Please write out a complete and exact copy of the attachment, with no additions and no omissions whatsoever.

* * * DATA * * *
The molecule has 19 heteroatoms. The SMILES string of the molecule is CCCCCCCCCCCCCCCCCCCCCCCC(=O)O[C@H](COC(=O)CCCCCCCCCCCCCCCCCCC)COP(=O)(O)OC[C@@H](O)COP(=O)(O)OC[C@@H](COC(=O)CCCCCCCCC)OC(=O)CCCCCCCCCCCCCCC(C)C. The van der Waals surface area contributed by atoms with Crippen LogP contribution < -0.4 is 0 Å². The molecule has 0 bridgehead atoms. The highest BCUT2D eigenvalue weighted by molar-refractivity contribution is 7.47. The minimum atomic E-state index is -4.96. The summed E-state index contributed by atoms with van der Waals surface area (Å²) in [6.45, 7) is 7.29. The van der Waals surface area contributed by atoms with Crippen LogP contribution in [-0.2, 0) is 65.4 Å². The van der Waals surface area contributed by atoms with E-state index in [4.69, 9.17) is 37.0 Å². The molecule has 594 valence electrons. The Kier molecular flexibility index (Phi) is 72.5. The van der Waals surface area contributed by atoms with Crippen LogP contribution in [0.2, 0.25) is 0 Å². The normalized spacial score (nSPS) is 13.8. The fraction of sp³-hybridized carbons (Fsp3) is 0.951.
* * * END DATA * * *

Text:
The molecule has 19 heteroatoms. The SMILES string of the molecule is CCCCCCCCCCCCCCCCCCCCCCCC(=O)O[C@H](COC(=O)CCCCCCCCCCCCCCCCCCC)COP(=O)(O)OC[C@@H](O)COP(=O)(O)OC[C@@H](COC(=O)CCCCCCCCC)OC(=O)CCCCCCCCCCCCCCC(C)C. The van der Waals surface area contributed by atoms with Crippen LogP contribution < -0.4 is 0 Å². The molecule has 0 bridgehead atoms. The highest BCUT2D eigenvalue weighted by molar-refractivity contribution is 7.47. The minimum atomic E-state index is -4.96. The summed E-state index contributed by atoms with van der Waals surface area (Å²) in [6.45, 7) is 7.29. The van der Waals surface area contributed by atoms with Crippen LogP contribution in [-0.2, 0) is 65.4 Å². The van der Waals surface area contributed by atoms with E-state index in [4.69, 9.17) is 37.0 Å². The molecule has 594 valence electrons. The Kier molecular flexibility index (Phi) is 72.5. The van der Waals surface area contributed by atoms with Crippen LogP contribution in [0.2, 0.25) is 0 Å². The normalized spacial score (nSPS) is 13.8. The fraction of sp³-hybridized carbons (Fsp3) is 0.951.